WINNIPEG—Manitoba's Progressive Conservative government yesterday introduced legislation to allow politicians to jump from one party to another—a move that should end stalling tactics by ousted former Tory Steven Fletcher.
Justice minister Heather Stefanson introduced a bill that would lift a ban on so called floor-crossing—where politicians elected under one party's banner join another party without a by-election.
The ban was introduced by the former NDP government and was being fought in court by Fletcher, who was kicked out of the Tory caucus in June after criticizing the government's plans for a new Crown corporation to promote energy efficiency.
Now an Independent legislature member, Fletcher said the Manitoba ban is the only one of its kind in Canada, and violates his freedom of association and expression.
To protest the ban, Fletcher single-handedly brought proceedings in the legislature to a halt on Wednesday—the first legislature sitting since the summer break—by raising nine procedural complaints that had to be debated and voted on individually in the chamber.
Fletcher relented yesterday.
“The objectives of yesterday [Wednesday] were achieved,” he said.
The bill has yet to be debated and the government hopes to have it become law by Nov. 9.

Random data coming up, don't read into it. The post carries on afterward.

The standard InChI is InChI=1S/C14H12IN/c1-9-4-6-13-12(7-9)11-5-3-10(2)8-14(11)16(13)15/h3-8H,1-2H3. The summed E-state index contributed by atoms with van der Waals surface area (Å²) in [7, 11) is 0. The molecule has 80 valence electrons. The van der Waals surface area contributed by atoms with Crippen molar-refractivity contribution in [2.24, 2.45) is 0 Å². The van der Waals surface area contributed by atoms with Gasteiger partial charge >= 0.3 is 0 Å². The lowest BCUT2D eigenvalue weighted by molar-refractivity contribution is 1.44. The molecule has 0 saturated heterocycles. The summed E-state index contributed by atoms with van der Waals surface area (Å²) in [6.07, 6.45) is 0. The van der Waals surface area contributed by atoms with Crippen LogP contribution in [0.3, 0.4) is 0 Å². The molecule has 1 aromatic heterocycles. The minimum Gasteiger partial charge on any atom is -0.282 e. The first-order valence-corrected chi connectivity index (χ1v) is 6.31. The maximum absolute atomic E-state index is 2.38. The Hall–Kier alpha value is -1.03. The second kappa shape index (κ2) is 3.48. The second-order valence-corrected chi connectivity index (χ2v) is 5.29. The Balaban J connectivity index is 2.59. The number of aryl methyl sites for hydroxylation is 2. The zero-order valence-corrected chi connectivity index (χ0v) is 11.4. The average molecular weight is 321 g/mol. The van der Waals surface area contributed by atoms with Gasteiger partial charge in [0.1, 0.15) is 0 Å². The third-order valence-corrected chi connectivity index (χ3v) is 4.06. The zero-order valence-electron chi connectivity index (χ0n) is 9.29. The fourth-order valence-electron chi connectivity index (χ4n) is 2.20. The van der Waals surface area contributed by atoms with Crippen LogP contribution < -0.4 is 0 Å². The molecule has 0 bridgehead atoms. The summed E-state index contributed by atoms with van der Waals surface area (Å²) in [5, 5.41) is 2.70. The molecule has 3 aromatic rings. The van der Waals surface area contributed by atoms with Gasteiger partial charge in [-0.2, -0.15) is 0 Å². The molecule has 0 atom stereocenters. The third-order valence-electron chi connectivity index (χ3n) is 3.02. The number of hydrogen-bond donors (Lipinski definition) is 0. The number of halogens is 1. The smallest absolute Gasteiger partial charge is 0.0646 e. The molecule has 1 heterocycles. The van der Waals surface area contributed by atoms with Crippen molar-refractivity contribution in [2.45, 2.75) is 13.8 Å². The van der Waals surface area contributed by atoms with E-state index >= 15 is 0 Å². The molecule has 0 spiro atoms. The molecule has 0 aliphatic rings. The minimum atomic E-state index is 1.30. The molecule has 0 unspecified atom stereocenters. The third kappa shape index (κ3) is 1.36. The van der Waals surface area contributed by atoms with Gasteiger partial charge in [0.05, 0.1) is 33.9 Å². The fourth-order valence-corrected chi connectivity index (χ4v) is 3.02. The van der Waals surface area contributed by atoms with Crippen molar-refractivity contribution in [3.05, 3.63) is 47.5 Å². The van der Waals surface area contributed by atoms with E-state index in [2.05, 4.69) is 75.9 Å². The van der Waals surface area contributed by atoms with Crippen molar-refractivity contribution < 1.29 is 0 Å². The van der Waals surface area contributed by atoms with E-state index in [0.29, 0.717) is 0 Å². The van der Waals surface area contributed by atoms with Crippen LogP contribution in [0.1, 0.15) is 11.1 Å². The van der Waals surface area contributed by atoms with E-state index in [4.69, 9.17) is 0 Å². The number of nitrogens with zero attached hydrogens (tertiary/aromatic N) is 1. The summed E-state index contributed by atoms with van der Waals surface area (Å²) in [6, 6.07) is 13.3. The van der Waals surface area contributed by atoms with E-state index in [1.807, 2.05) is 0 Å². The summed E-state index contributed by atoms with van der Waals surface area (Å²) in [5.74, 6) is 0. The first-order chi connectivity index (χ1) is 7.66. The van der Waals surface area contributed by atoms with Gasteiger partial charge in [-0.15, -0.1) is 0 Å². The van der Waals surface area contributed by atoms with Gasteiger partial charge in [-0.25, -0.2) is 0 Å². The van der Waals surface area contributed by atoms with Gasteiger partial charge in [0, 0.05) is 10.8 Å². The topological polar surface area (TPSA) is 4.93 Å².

As a backup, Fletcher has a court date in December when his lawyer will ask a Court of Queen's Bench judge to strike down the ban as unconstitutional.
Fletcher previously has said he has no intention of joining another party but would not rule it out yesterday.
If he were to join the Liberals, it would give the struggling party a fourth legislature seat—enough for official party status and the extra funding that designation brings.
Liberal house leader Jon Gerrard played down that possibility yesterday.
“I have met with Steven Fletcher on a number of occasions, but he has been very clear that this is not about him going to join another party like the Liberals,” he noted.
“It is all about the fact that this is a point of principle.”
While Fletcher ended his stalling manoeuvres yesterday, legislature business was disrupted for another reason—a phone threat that prompted the evacuation of the historic building.
The fire alarm rang and politicians, staff, and visitors were ordered out just as Question Period was winding down.
They spent almost 90 minutes on the front lawn before the all-clear was given.
“I understand it was a phone threat, and it was very quickly made and difficult to track,” Premier Brian Pallister said under a shady tree.
“It's a behaviour that's counter-productive to creating a sense of security and there's always a balance in terms of how we react to it,” he added.
“You don't want to let the prankster win.”